I always meant to add up all the state team championships I’ve been privileged to write about, but I’m more content to flash back to this one or that one, always shaking my head over how seeing young people fulfill a dream made my eyes embarrassingly misty.

I’m not a fan of lists like favorite interviews or games. How many overtimes was it, Stuart? I’ve had some incredible interviews and I’ve covered some amazing games. I haven’t seen everything, though. Not even close, I’ve decided.

If I taught a class in sports journalism or “real journalism,’’ I’d encourage my students to steer clear of anything as trite as this. Ditto for clichés like “when was the turning point?” Every athletic contest is unique and that means different in at least some way or ways from all the rest. Working on deadline, you may not always find it. Still, without letting your brain explode, you should come as close as time permits.

A little over five years out of college, most of it at the Ottumwa Courier, I was invited to Sioux City for a job interview with Dean Krenz, publisher of The Journal. I couldn’t talk him out of hiring me and I still, hand on a Bible, remember what I worked on that first night here on Sunday, Nov. 27, 1977.

I was blessed to inherit a staff that included Dick Champ, Ron Malchow and Russ Ward, whose first assignment here in the summer of 1948 was to interview Babe Ruth, mere weeks before the Bambino’s death.

We made lots of changes in a few short years and that crew tolerated this young kid lacking patience or tact to such a degree it honestly appalls me now.

My longtime friend, Steve Allspach, came aboard in January of 1981 and we’ve had remarkably few changes over all this time. Barry Poe, Jerry Giese, Jason Cowley and Jeff Budlong, the veterans still on board, have all made life easier for me and I’ll never be able to thank them enough.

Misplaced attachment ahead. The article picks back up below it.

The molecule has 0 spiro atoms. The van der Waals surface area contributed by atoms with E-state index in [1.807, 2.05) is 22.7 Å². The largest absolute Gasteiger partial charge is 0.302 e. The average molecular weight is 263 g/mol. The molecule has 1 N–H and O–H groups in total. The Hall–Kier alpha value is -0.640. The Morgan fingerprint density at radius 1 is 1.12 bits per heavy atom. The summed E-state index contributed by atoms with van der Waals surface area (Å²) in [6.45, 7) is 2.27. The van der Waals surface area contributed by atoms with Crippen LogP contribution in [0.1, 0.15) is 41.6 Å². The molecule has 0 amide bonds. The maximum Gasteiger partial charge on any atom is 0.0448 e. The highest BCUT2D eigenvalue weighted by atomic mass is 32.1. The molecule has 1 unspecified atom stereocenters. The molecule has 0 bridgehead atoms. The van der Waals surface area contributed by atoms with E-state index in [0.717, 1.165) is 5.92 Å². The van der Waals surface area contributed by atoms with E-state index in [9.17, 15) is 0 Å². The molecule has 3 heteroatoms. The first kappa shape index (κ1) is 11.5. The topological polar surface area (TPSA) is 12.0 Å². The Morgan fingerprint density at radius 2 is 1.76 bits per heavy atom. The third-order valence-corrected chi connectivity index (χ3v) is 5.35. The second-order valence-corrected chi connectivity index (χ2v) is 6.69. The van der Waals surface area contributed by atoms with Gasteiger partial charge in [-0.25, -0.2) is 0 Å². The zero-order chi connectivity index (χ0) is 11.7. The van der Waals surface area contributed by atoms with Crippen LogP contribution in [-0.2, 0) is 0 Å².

Bobby died June 27, 2011, a belated casualty of war, and I lost the sounding board through which I always tried to grow as a writer. I thanked him then as I sniveled my way through a eulogy in front of a large gathering that included the great Barry Switzer.

I’d be remiss without mentioning Alan Hoskins, my former colleague who showed me the ropes before leaving Ottumwa just a few months before I did. He’s become a legend in Kansas City, where a friendship with Tom Watson got him a tee time last June at St. Andrews, less than three weeks before my homeboy, Zach Johnson, won The Open Championship on the birthplace of golf.

Erwin Sias, Cal Olson, Larry Myhre, Mitch Pugh, Chris Coates and Bruce Miller -- the editors-in-chief for whom I’ve worked here -- have all given me plenty of freedom to do my job the way I saw fit. That included ambitious support and coverage of several prestigious events ranging from professional golf to fast-pitch softball to women’s basketball and volleyball.

I hope Sioux City will always try to recruit and promote these types of events because you do all of this better than anyone.

Knock on wood, I’ll be around to spectate or even help out.

I’ve learned to take nothing for granted, though, having lost both parents, a brother and then a baby sister, Heidi, who was just 48 when she died quite unexpectedly last May 27. A lifelong friend hit the nail on the head when he called that “a crusher.’’

Fortunately, I have two terrific sons and their wives, four grandchildren with another on the way, and that music-loving co-ed from Royal, Iowa, who has promised me an enjoyable retirement if I can somehow pass what she calls my “trial period.’’

Wish me luck.